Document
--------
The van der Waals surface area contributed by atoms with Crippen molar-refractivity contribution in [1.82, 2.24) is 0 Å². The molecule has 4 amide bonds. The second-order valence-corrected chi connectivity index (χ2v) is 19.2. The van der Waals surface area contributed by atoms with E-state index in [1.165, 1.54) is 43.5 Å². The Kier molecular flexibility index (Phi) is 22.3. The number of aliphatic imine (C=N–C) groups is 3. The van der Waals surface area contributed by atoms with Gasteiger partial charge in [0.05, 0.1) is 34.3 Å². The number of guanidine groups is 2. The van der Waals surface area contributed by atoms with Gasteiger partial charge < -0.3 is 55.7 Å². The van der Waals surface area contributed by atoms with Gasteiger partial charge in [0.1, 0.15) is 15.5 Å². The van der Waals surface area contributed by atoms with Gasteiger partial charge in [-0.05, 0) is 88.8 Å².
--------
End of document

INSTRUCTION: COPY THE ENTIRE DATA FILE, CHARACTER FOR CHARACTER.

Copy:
The van der Waals surface area contributed by atoms with Crippen molar-refractivity contribution in [1.82, 2.24) is 0 Å². The molecule has 4 amide bonds. The second-order valence-corrected chi connectivity index (χ2v) is 19.2. The van der Waals surface area contributed by atoms with E-state index in [1.165, 1.54) is 43.5 Å². The Kier molecular flexibility index (Phi) is 22.3. The number of aliphatic imine (C=N–C) groups is 3. The van der Waals surface area contributed by atoms with Gasteiger partial charge in [0.05, 0.1) is 34.3 Å². The number of guanidine groups is 2. The van der Waals surface area contributed by atoms with Gasteiger partial charge < -0.3 is 55.7 Å². The van der Waals surface area contributed by atoms with Gasteiger partial charge in [0.1, 0.15) is 15.5 Å². The van der Waals surface area contributed by atoms with Gasteiger partial charge in [-0.05, 0) is 88.8 Å².